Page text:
On the other hand, I will hang onto a few of the side-blogs. Procrastacritic, though it has been quiescent of late, is specific enough (fresh reviews of stale culture), and has enough posts in the hopper that I plan to maintain it. In keeping with the spirit of the name, I only get around to posting a handful of time per year, so it should not be too taxing. I have grand plans for a series about mid-1970s dystopia and dysaster flicks,...which I may write about some day. Also, I'm thinking of branching out into music.

Mocavore, although the title makes me cringe a bit, generally gets a lot of hits when I post, largely due to the local audience. It can absorb a bunch of the Urban Greenstead posts, since I tended to focus on food there anyway. Also, I feel a calling to continue writing about food at a very basic level, without the glossy photos taken with the proper angle and depth of field, without promos and give-aways, and without fancification of what is ultimately sustencance (tasty or not). It has been and will remain Food, Basically.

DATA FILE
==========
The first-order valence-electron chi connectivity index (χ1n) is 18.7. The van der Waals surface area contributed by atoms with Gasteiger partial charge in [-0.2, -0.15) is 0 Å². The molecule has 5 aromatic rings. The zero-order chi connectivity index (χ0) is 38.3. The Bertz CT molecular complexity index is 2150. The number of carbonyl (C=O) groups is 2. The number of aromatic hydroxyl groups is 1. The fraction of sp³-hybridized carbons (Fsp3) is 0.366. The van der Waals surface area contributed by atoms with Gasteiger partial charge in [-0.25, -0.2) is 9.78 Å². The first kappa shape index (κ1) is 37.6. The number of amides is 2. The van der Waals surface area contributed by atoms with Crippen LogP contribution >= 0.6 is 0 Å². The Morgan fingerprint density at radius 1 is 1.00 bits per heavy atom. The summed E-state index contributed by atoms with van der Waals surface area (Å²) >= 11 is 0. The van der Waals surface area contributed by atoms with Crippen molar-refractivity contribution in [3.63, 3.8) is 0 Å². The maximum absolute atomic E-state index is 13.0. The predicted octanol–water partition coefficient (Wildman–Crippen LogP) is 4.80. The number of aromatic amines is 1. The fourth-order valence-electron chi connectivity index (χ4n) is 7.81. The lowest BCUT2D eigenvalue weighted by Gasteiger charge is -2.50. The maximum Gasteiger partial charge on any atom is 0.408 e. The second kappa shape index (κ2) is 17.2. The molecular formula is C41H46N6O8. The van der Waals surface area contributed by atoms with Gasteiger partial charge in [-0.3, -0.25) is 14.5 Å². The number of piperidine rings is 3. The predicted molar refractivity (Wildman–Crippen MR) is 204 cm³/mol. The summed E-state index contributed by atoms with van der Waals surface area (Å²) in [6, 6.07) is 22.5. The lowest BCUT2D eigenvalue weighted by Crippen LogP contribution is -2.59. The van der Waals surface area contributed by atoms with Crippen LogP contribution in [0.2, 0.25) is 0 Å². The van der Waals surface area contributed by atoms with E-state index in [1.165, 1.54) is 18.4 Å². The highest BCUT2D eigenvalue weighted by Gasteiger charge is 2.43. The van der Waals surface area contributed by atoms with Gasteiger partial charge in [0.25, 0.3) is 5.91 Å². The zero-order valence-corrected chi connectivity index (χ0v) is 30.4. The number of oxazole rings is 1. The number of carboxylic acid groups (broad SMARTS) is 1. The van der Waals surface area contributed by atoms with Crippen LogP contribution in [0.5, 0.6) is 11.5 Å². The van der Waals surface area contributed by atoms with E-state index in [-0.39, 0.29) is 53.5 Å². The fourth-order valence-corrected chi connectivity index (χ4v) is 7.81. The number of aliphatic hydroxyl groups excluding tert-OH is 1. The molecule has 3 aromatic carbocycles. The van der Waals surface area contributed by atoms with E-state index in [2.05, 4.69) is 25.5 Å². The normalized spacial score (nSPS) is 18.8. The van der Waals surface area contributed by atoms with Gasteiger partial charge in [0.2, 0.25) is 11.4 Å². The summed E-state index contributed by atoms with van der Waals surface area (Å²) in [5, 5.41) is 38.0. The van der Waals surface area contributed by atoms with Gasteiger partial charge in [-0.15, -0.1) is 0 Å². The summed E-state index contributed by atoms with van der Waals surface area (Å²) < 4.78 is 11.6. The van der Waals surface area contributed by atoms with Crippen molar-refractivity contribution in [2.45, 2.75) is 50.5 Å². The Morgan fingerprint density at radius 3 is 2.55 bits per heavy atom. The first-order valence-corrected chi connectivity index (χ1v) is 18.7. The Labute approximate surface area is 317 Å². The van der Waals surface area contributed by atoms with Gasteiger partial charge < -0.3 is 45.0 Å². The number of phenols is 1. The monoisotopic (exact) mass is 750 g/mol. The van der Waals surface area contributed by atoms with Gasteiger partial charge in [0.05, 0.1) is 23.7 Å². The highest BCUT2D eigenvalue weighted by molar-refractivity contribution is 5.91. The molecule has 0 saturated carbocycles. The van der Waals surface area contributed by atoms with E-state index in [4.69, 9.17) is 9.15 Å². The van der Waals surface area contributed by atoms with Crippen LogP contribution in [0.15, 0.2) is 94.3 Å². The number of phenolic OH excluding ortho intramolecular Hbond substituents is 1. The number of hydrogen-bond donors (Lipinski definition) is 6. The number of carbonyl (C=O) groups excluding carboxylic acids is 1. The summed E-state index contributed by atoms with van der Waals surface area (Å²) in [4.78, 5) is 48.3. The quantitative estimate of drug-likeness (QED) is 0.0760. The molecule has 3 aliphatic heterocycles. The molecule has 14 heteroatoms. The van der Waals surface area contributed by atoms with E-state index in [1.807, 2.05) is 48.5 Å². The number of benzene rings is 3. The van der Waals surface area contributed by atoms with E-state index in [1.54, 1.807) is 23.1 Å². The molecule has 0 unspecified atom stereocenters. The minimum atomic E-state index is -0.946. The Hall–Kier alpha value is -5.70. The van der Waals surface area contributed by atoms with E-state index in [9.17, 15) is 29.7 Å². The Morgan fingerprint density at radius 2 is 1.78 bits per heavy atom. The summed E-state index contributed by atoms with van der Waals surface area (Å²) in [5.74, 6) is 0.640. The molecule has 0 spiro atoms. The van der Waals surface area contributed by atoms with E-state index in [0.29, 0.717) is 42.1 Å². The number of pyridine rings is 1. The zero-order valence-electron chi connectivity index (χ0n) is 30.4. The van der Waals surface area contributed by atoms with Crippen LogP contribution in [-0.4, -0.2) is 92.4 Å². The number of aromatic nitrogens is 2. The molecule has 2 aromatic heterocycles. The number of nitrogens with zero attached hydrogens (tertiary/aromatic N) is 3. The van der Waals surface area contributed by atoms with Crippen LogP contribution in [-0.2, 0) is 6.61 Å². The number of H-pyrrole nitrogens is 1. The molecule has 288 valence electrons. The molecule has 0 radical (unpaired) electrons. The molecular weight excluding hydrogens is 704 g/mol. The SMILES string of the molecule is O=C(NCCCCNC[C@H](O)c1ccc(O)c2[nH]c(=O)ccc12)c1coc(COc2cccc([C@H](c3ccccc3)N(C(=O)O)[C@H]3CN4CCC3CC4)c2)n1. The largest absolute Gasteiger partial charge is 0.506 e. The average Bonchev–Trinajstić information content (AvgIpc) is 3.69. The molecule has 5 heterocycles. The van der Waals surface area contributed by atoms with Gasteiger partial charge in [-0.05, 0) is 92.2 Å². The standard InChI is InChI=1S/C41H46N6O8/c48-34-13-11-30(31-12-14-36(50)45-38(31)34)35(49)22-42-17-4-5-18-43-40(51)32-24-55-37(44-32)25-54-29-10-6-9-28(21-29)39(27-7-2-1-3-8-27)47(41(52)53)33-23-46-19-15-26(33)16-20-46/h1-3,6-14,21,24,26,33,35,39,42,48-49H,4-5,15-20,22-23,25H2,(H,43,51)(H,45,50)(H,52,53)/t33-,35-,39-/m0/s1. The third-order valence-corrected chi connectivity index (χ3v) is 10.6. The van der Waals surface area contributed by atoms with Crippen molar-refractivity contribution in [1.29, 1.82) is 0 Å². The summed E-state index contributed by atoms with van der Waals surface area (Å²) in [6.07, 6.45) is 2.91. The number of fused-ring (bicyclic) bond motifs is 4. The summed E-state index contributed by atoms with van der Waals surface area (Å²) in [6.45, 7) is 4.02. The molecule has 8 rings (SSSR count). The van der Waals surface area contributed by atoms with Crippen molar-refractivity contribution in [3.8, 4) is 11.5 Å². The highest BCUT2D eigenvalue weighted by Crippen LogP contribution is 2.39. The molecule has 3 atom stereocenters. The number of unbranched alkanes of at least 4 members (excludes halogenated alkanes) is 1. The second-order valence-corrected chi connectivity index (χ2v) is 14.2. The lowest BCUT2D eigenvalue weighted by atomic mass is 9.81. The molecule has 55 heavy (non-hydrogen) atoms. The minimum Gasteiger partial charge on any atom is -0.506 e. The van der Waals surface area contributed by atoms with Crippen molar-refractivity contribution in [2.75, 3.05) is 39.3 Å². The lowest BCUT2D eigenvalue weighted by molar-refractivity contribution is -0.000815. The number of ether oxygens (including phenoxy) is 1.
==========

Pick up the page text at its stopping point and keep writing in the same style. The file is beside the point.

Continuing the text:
Then there's the new blog, ArchaeOlygy, borne from an archaeology project itself begat by bureaucratic dismissiveness and the wrath of an archaeologist spurned. Not nearly as spiteful as that last sentence would suggest, this blog deals with archaeology in the South Salish Sea region. It's the one blog I've opened to other writers, although none has yet answered. On the other hand, it's also received the most frequent and helpful audience participation. I look forward to this one growing.

So there it is. Mojourner Truth will retract a few tentacles, and continue to wave other about. What was spun off is reeled back. Fission reverses to fusion, and Mojourner Truth is at peace with being unfocused and eclectic.**

* Like all the rest. Why the hell would I take ads or monetize my pressure release valve, my utterly free platform, my soapbox in this empty room called the internet?
** An readerless, mostly. To those who show up, I thank you, and hope to entertain and provoke you anew.